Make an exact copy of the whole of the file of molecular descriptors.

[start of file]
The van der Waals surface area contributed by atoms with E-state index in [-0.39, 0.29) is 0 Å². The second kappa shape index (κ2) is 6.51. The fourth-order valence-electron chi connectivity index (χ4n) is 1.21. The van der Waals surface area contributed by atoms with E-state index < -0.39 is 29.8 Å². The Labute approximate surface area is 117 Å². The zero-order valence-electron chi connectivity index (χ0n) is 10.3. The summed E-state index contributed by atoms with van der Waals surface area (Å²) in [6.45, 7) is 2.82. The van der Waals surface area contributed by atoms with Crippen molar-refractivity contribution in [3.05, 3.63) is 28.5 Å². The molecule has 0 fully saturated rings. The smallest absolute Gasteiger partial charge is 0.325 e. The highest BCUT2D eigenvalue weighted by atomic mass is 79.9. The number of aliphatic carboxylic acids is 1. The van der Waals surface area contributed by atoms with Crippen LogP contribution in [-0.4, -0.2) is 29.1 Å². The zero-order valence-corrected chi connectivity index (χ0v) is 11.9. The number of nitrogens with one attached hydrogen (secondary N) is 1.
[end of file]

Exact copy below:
The van der Waals surface area contributed by atoms with E-state index in [-0.39, 0.29) is 0 Å². The second kappa shape index (κ2) is 6.51. The fourth-order valence-electron chi connectivity index (χ4n) is 1.21. The van der Waals surface area contributed by atoms with E-state index < -0.39 is 29.8 Å². The Labute approximate surface area is 117 Å². The zero-order valence-electron chi connectivity index (χ0n) is 10.3. The summed E-state index contributed by atoms with van der Waals surface area (Å²) in [6.45, 7) is 2.82. The van der Waals surface area contributed by atoms with Crippen molar-refractivity contribution in [3.05, 3.63) is 28.5 Å². The molecule has 0 fully saturated rings. The smallest absolute Gasteiger partial charge is 0.325 e. The highest BCUT2D eigenvalue weighted by atomic mass is 79.9. The number of aliphatic carboxylic acids is 1. The van der Waals surface area contributed by atoms with Crippen LogP contribution in [-0.4, -0.2) is 29.1 Å². The zero-order valence-corrected chi connectivity index (χ0v) is 11.9. The number of nitrogens with one attached hydrogen (secondary N) is 1.